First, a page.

Connecting in a Digital World

Connecting in a Digital World

The hiking crew on the Chirico Trail with Mount Rainier in the distance.

Last year I experienced the potential of technology (used in an intentional manner) to foster meaningful connections between people.

At the time I had just become a member of an online group called Washington Hikers and Climbers. It is a place where people from throughout the state share pictures and stories from their recent outdoor adventures. Then it had only 12,000 members and counting, the page (like all corners of the internet) draws a wide variety of internet denizens, and is a place where people who love exploring outside get to share snippets of their experiences with others who have similar interests and passions. Now, it is over 40,000.

On a whim, I joined four other members of this group for a short hike to Poo Poo Point near Issaquah (3.6 miles round trip, decent elevation gain and a great workout if you go fast up the hill!). While I have done this hike many times, sharing it with four new individuals was a lovely experience. In this case, the technology of our internet group brought us together to revel in the joy of a crisp fall hike, to share different ideas and perspectives, and to enjoy the outdoors in fun company. I was amazed and grateful at the welcoming reception from people I had for the most part never met.

Pin from WH&C

Technology, in all its various forms, is a defining attribute of my daily life. From a digitally distributed work schedule to the phone in my hand, it enables an unprecedented level of attachment to the various strands of my life. I use the word “attachment” (rather than connection) in this case because these invisible technological webs sometimes draw me out of the present moment, away from the natural world, and farther from the living breathing people that surround me. This is not to say that I wish we lived in the middle ages without any computers or modern medicine or cell phones. Instead, I hope to not only increase our awareness of how technology has changed our relationships to self, others, and the environment, but also highlight ways it can be used to enhance rather than degrade our connections to the living wo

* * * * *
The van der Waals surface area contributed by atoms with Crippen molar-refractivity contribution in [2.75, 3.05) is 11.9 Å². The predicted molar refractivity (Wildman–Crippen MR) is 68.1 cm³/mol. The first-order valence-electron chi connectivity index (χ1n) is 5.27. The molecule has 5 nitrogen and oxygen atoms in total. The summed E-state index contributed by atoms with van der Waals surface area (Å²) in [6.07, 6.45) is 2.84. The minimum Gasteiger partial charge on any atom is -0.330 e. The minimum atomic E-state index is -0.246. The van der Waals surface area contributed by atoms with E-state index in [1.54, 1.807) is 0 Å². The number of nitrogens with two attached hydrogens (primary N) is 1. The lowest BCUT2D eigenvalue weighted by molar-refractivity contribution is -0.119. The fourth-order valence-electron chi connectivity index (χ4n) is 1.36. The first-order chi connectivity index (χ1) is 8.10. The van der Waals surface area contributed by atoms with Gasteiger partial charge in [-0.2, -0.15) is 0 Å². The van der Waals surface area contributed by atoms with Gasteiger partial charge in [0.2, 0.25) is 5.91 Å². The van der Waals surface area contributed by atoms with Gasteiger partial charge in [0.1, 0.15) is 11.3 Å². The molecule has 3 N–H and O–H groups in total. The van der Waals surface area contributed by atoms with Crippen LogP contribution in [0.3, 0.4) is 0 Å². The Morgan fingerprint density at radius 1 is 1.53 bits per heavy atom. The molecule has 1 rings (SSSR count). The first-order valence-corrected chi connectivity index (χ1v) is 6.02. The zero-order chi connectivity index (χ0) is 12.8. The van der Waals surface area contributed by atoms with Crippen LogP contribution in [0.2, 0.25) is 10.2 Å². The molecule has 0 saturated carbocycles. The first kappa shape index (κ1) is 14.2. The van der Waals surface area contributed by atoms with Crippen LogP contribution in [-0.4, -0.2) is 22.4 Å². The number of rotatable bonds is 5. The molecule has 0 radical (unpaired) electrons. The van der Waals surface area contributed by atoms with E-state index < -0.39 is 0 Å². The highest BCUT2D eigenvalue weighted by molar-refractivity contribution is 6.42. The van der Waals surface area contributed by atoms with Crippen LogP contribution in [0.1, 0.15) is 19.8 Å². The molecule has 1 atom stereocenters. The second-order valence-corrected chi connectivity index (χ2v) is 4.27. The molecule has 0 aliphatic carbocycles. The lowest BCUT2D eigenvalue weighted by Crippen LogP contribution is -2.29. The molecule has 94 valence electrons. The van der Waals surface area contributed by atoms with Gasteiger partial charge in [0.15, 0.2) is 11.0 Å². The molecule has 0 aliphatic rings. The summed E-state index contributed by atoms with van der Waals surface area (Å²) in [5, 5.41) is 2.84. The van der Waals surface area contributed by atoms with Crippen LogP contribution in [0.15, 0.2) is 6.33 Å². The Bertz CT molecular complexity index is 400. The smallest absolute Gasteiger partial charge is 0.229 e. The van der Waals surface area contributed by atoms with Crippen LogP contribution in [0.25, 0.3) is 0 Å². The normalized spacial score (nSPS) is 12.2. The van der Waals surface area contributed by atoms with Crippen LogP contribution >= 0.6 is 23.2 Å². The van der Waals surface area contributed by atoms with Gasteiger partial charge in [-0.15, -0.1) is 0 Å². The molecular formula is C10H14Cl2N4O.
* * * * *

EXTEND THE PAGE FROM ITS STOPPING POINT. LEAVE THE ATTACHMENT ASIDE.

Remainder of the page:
rld around us. Yesterday was an example of how technology can create these connections, and I am encouraged and inspired to continue exploring the digMaple trees on Chirico Trailital and natural worlds I am lucky to explore.

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